The object of the work is to describe the basic teachings of the doctrines of Theravada and Mahayana branches of Buddhist philosophy, with the aid of the four representative Buddhist Classical texts, viz. the dhammapada, the Sutta-Nipata, the Vajracchedika Prajnaparamita and the Saddharmapundarika-Sutra. The methodology employed in writing this monograph is mainly textual, analytical and also historical. The material covered in this monograph comprises the Andhra University syllabus prescribed for P.G. (Final) Philosophy students since 1972, introduced by my revered teacher Padma Vibhushan K. Satchidananda Murty.

The monograph is divided into six chapters whose contents are as follows:

Chapter 1 seeks to trace the life of Gautama Buddha, based on Pali and Sanskrit sources; his missionary life depicted in the Pali canon and the object of his teachings as reflected in the early Buddhist literature;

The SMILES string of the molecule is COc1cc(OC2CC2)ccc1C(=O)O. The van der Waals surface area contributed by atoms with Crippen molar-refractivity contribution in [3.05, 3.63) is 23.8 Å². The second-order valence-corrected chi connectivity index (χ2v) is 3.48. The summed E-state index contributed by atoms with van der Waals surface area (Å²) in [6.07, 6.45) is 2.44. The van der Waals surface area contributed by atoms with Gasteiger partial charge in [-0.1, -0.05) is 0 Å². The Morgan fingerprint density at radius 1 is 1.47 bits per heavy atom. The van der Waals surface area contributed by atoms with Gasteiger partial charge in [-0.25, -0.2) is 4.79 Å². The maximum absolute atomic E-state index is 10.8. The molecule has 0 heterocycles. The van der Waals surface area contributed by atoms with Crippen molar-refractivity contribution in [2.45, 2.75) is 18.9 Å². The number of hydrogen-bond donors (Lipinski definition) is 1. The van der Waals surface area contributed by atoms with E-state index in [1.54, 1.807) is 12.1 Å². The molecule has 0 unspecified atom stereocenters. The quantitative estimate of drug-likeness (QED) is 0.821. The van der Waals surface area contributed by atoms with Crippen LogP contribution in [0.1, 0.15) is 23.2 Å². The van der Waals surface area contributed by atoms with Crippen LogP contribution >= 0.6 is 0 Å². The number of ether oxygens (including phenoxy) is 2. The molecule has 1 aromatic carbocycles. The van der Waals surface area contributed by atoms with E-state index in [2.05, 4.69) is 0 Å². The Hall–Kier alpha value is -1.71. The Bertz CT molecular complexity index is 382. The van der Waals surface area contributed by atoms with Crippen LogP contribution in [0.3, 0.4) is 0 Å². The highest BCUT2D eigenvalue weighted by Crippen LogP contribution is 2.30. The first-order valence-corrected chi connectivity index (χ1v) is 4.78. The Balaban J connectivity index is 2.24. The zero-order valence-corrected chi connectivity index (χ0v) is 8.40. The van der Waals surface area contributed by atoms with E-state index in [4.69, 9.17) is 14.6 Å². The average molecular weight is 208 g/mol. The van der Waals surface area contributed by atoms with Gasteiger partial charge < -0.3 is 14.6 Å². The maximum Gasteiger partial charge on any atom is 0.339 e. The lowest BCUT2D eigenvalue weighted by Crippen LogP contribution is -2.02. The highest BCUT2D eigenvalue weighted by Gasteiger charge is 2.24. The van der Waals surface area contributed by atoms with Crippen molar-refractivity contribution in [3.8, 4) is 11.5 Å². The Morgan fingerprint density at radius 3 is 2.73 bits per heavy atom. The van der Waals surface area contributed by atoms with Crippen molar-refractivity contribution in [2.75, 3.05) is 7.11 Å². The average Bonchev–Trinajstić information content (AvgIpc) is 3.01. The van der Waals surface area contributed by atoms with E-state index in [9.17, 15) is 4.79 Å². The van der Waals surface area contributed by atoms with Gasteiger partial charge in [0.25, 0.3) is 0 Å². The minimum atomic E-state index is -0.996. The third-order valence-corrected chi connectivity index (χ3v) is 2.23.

Chapter 2surveys the evolution of Pali language by throwing light on its antiquity; the stages of its development; the significant role of Pali language and literature as well as the contribution of scholars and institutions to Pali language and literature.

Chapter 3 provides a brief sketch of the main divisions of the Pali Tripitaka, viz. the Vinaya Pitaka the Sutta Pitaka and the Abhidhamma Pitaka.

Chapter 4 (Part 1) elucidates the fundamental principles of Theravada Buddhism which comprises the salient features of Theravada, the doctrines of Dependent Origination, Non-self, Karma and Rebirth, the Four Noble Truths and the Noble Eight-fold path. Part 2 of Chapter IV comprises the probable origins of Mahayana, the evolution of the term “Mahayana,” its salient features, and the points of agreement and disagreement between Theravada and Mahayana schools.